LTC Bullet:  Center President Tackles New Constellation of LTC Issues

Monday March 12, 2001



Center for LTC Financing President Stephen Moses addressed the ticklish subject of "Long-Term Care Due Diligence for Professional Financial Advisers" on national conference calls February 14 and February 28, 2001.  The audience was primarily attorneys, accountants and financial planners for high net-worth individuals. Steve's advice in a nutshell: you have a fiduciary responsibility to your clients (1) to apprise them of the long-term care risk, (2) to propose responsible financial planning solutions, and (3) to warn them about the dubious practice of "Medicaid estate planning."

Although this event was not open to the public, the sponsor has tape recorded and transcribed the proceedings.  A transcript and audiotape are available at a nominal cost from The Constellation Group, a financial planning firm headquartered in West Hartford, Connecticut.  Consult their website at for details about the company, the event, and the transcript.  Click on "LTC."

As a conversation starter for this conference call, Steve Moses wrote an article, which is now available on the Center for LTC Financing's website at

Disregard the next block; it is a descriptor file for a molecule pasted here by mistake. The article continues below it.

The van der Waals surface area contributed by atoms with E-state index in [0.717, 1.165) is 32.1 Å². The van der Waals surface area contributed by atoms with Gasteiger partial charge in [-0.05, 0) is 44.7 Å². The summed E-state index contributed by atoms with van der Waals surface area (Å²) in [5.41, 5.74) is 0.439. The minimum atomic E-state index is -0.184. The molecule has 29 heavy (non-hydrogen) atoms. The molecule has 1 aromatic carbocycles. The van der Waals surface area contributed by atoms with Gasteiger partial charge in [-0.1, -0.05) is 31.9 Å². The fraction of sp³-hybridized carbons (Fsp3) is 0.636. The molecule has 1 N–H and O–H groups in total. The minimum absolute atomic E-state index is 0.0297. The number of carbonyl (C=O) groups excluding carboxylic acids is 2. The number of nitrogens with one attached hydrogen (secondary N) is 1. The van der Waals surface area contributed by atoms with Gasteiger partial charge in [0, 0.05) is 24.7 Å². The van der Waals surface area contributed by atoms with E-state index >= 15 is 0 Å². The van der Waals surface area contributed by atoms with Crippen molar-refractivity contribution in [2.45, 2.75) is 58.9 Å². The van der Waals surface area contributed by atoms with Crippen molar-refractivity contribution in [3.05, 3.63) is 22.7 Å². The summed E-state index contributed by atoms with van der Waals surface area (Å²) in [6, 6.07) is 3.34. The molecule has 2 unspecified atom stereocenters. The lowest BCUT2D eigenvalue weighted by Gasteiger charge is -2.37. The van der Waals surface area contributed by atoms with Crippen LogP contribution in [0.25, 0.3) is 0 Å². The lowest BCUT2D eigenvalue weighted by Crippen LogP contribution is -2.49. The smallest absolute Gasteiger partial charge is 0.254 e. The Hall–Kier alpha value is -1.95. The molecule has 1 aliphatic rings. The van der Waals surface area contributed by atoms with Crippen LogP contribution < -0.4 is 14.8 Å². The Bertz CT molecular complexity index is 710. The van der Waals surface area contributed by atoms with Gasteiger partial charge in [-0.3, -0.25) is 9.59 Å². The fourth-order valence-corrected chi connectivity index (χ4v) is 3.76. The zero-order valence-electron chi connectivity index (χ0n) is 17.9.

Here's the first paragraph. If you're interested, read the rest of it online.

"Long-Term Care Due Diligence for Professional Financial Advisers"

by Stephen A. Moses, President
Center for Long-Term Care Financing

"Never have so many professionals given such bad advice to such damaging effect to so many people than today's financial advisers on long-term care planning.  Only a rare few lawyers, accountants and financial planners understand this critical subject in all its ramifications.  Fewer still advise the public wisely and objectively, disregarding personal financial advantage.  To date, most advisers have not been held to legal or professional account for giving bad advice about long-term care.  This safe harbor of public ignorance and judicial indifference will not continue much longer, however. More than ever before and even more so in the future, financial  professionals must understand the risks and costs of long-term care and the consequences of poor counsel and inadequate planning.  Here's a primer."

Go to to continue reading Steve's article.


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